The Complete Poetical Works Of Thomas Hood

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Kessinger Publishing, 2004 - Poetry - 796 pages
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1906. Hood, English poet and editor of various prominent magazines and periodicals, is chiefly remembered for his humorous work (including Miss Kilmansegg, which appeared in the New Monthly Magazine). However, Hood wrote a number of serious poems for which he is also known including: the popular Song of the Shirt (published anonymously in Punch in 1843), which became a call to arms for workers protesting against industrial exploitation; The Bridge of Sighs; The Haunted House; The Elm Tree; The Plea of the Midsummer Fairies; and shorter pieces such as The Deathbed. Contents: Odes and Addresses to Great People; Whims and Oddities. First Series; Whims and Oddities. Second Series; The Plea of the Midsummer Fairies, Hero and Leander, Lycus the Centaur, and Other Poems; The Epping Hunt; Comic Melodies; The Dream of Eugene Aram, the Murderer; Verses from Tylney Hall; Hood's Own: or, Laughter from Year to Year; Poems from Up the Rhine; Whimsicalities: A Periodical Gathering; Miscellaneous Uncollected Poems; and Juvenilia: The Bandit. See other titles by this author available from Kessinger Publishing.

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About the author (2004)

Hood was a famous literary wit.

Walter Jerrold (1865-1929) was born in Liverpool but spent most of his life in London, where he followed a literary career. Starting work as a clerk in a newspaper counting-house, he went on to become deputy editor of "The Observer." He edited many classic texts for the newly founded Everyman's Library, he wrote biographies, he produced stories for children under the name of Walter Copeland. In 1895 he married Clara Armstrong and his five daughters were obviously a ready audience and true inspiration for his bumper collection of nursery rhymes. While explaining that this was based on earlier collections made by John Newbery, Joseph Ritson, and James Orchard Halliwell, he admitted that 'Tradition in the nursery has acted as a severe editor . . .'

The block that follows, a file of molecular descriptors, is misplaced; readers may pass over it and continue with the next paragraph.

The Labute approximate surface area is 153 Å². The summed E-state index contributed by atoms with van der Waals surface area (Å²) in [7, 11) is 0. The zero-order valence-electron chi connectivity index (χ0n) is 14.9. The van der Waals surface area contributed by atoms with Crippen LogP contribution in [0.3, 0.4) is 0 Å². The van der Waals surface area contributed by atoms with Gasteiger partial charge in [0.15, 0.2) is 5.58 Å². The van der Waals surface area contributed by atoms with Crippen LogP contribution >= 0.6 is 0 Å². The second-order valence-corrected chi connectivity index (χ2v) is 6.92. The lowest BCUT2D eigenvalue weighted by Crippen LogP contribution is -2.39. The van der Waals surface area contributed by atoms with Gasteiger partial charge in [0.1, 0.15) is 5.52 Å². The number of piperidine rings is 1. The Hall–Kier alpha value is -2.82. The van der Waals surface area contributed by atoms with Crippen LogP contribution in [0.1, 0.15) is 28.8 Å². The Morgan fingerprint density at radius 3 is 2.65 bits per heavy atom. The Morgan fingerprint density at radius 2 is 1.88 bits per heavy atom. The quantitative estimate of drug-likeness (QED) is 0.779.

Charles Robinson (1870-1937) was apprenticed to a lithographer in London while also attending art school. In 1892 he was commissioned to illustrate R. L. Stevenson's "A Child's Garden of Verses "for The Bodley Head. The book's success established him as a successful artist and he went on to illustrate more than a hundred books.

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